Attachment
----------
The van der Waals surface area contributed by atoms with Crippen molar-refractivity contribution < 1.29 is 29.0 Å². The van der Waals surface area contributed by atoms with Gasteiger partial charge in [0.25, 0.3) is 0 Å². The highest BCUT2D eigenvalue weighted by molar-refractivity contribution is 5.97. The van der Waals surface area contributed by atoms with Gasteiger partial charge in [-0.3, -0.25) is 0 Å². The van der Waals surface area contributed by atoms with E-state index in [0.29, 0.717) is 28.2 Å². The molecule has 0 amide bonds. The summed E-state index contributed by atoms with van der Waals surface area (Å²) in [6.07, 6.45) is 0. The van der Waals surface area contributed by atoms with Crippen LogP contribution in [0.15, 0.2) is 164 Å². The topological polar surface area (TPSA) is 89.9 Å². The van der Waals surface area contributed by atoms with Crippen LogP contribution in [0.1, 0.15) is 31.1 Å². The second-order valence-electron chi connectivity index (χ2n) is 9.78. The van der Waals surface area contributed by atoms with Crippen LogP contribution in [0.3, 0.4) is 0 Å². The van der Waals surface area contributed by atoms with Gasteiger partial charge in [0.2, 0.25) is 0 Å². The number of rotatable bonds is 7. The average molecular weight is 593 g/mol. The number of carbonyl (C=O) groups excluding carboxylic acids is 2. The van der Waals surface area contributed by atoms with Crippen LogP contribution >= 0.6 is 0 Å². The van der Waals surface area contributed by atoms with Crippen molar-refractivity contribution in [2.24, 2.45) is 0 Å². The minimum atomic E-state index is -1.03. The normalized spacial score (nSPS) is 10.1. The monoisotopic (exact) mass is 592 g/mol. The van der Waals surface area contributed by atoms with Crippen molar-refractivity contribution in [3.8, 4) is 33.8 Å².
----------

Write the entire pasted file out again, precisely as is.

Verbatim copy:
The van der Waals surface area contributed by atoms with Crippen molar-refractivity contribution < 1.29 is 29.0 Å². The van der Waals surface area contributed by atoms with Gasteiger partial charge in [0.25, 0.3) is 0 Å². The highest BCUT2D eigenvalue weighted by molar-refractivity contribution is 5.97. The van der Waals surface area contributed by atoms with Gasteiger partial charge in [-0.3, -0.25) is 0 Å². The van der Waals surface area contributed by atoms with E-state index in [0.29, 0.717) is 28.2 Å². The molecule has 0 amide bonds. The summed E-state index contributed by atoms with van der Waals surface area (Å²) in [6.07, 6.45) is 0. The van der Waals surface area contributed by atoms with Crippen LogP contribution in [0.15, 0.2) is 164 Å². The topological polar surface area (TPSA) is 89.9 Å². The van der Waals surface area contributed by atoms with Crippen LogP contribution in [0.1, 0.15) is 31.1 Å². The second-order valence-electron chi connectivity index (χ2n) is 9.78. The van der Waals surface area contributed by atoms with Crippen LogP contribution in [0.3, 0.4) is 0 Å². The van der Waals surface area contributed by atoms with Gasteiger partial charge in [0.2, 0.25) is 0 Å². The number of rotatable bonds is 7. The average molecular weight is 593 g/mol. The number of carbonyl (C=O) groups excluding carboxylic acids is 2. The van der Waals surface area contributed by atoms with Crippen LogP contribution >= 0.6 is 0 Å². The van der Waals surface area contributed by atoms with Crippen molar-refractivity contribution in [2.24, 2.45) is 0 Å². The minimum atomic E-state index is -1.03. The normalized spacial score (nSPS) is 10.1. The monoisotopic (exact) mass is 592 g/mol. The van der Waals surface area contributed by atoms with Crippen molar-refractivity contribution in [3.8, 4) is 33.8 Å².